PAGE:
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Saloon fight

A TV western saloon fight had nothing on a real one that took place one night in Ennis in 1890. After a fight between a drunk jeweler, J. H. Thompson, and a man only identified as a “Bohemian,” an early pejorative for Czechoslovakians, the owner of the establishment where the quarrel took place, T. M. “Tom” Bradley, “put the party out of the house to preserve order.” Thompson, who had been struck over the head with a bottle by his unnamed assailant, returned the next morning to the saloon where he found Bradley opening his establishment. Believing, in his stupor, that it was Bradley who struck him, Thompson took out his shotgun and aimed it at the saloon keeper. His shot missed Bradley, who was able to return fire with his gun but it jammed and Thompson then unloaded six shots into him.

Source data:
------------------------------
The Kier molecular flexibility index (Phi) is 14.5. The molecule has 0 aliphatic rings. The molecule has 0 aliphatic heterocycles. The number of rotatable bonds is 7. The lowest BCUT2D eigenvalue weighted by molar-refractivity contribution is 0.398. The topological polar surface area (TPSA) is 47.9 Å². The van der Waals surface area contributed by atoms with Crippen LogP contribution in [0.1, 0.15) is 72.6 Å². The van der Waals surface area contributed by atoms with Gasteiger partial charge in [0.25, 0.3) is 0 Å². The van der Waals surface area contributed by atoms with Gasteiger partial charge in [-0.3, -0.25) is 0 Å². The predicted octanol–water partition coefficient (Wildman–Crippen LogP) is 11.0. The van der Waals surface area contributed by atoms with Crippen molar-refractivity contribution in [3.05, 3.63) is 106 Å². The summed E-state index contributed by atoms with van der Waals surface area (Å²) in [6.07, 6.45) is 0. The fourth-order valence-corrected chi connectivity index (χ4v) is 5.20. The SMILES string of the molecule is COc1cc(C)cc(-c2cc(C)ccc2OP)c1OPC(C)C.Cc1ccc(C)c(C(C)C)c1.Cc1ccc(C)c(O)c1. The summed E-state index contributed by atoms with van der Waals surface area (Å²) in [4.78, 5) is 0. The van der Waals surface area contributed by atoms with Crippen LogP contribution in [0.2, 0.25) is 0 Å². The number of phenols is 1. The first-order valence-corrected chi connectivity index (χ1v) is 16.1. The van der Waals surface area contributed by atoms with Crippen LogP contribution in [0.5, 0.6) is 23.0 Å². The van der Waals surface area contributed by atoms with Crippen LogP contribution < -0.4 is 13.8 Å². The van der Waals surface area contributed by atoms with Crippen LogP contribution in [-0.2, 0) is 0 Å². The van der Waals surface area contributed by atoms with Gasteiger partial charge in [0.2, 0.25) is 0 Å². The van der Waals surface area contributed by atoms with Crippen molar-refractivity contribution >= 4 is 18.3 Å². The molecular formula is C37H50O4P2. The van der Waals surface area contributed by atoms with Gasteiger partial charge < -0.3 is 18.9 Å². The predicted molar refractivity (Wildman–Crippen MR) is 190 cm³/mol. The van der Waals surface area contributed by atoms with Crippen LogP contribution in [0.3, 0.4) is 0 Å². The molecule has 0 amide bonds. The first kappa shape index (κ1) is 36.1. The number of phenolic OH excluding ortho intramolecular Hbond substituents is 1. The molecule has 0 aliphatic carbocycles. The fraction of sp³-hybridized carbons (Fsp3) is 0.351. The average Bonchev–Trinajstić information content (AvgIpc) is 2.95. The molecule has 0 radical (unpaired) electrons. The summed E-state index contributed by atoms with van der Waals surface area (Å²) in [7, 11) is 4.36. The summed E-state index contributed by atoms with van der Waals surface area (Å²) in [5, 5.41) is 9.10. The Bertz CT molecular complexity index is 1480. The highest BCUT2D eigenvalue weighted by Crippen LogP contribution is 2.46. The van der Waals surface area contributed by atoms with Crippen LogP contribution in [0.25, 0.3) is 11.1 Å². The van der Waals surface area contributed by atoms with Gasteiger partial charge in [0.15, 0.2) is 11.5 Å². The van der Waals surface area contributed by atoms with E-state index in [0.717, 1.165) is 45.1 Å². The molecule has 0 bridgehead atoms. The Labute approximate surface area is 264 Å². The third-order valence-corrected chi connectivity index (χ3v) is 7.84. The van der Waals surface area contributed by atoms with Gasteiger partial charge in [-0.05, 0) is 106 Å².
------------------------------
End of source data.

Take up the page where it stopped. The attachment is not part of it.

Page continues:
Amazingly, Bradley survived, and doctors extracted the bullets. Thompson fled but was captured about a mile out of town and taken under guard to Waxahachie where his bond was set at $1,000. Read stories like this and more in your latest edition of The Ennis News. Be informed, subscribe today!

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Posted by on Mar 2 2018. Filed under About Ennis, History of Ennis. You can follow any responses to this entry through the RSS 2.0. Both comments and pings are currently closed.

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